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Rather than have a guest select your Wi-Fi network and then enter a fiddly password, just make them a QR code their iPhone can read. Here’s how to do it.
You wouldn’t want to put a QR code for accessing your network up on street corners like a lost cat photo. Yet when someone you trust comes to your house, giving them your Wi-Fi password is as important as showing them where the restroom is — if fiddlier.
If your Wi-Fi password is any good at all, they are guaranteed to have to ask you to spell – it – out – slow – ly. Or if your password isn’t any good, they’ll first have to figure out which of the many networks in reach is yours.
So instead of that, you can make them a QR code. Perhaps you could email it to them, more likely you need to find a way to show it when they arrive.
That could mean just waving your iPhone at theirs, or you could even frame it and have the QR code on the wall in your kitchen. As of iOS 11, iPhones have been able to read QR codes without a third-party app, so the odds are that your guest has all they need.
If they don’t know how to scan a QR code — or how to make the scanning much faster by putting a button for it in Control Center — show them this.
Then it’s up to you to make one. There are third-party apps that will do it, but you don’t need that, you just need Shortcuts.
How to make a QR code in a Shortcut
- Grab this Shortcut written by Stephen Robles for AppleInsider
- Run that once
- Save a copy of the result by Sharing it to yourself over AirDrop, Messages, Mail or more
If you’d rather try working out the Shortcut itself, Stephen’s one really does two distinct jobs. It prompts for some information, and then it uses that information to create the QR code.
So at a minimum, you could use the Ask for Input step in Shortcuts and have a user prompted to enter the Wi-Fi network’s name and password. That’s really all you need, that Ask for Input, and then Generate QR Code From step.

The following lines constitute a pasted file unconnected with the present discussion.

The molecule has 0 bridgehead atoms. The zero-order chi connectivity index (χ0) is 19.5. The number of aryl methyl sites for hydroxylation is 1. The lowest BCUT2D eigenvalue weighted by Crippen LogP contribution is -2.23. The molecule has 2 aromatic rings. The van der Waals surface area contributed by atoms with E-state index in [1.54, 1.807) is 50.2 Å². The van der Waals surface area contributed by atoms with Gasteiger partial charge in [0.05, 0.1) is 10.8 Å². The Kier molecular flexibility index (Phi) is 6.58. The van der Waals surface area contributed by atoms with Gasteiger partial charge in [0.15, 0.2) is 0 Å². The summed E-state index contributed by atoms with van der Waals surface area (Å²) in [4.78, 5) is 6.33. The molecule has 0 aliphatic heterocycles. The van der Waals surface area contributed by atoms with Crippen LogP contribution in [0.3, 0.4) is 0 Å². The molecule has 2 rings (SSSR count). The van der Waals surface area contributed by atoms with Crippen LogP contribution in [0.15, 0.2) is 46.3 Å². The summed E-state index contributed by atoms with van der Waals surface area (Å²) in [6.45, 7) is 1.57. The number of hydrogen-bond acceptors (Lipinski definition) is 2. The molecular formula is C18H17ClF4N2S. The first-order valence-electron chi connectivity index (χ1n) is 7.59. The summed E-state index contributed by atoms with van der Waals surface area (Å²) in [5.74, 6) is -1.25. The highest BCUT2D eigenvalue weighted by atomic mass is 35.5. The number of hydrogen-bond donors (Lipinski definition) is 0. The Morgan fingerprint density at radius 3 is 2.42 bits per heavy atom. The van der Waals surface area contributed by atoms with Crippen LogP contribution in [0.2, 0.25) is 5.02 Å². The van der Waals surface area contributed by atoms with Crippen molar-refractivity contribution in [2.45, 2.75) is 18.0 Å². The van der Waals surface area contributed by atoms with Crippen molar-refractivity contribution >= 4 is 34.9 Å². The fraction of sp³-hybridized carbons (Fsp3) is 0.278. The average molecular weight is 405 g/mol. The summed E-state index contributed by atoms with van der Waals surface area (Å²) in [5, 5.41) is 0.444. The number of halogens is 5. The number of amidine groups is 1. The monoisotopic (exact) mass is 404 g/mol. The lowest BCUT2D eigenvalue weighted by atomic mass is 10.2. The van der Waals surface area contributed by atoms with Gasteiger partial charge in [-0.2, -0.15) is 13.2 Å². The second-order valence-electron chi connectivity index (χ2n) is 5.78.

Stephen’s Shortcut does go further, though. Before you type in the network’s name, it asks if you want to use the current Wi-Fi network you’re on. And if you do, it then goes out and finds that network’s name.
You still have to enter the password, but it’s a lot handier to tap on a Wi-Fi network name than it is to type that too.
What you have to do next
Stephen’s Shortcut ends by displaying the QR code and giving you the option to share it. You could add a step that automatically saves it somewhere.
Or even that automatically emails a copy to anyone you choose.
What your guest has to do
When the guest is within range of your network, they can scan the QR code. Assuming you’ve entered the network name and password correctly when you were making the code, that’s all they have to do.
Point the phone’s cameras at a QR code, tap to confirm when prompted whether they want to join this network, and it’s done.
For the sake of a few minutes work in advance by you, they get straight on your network in moments.
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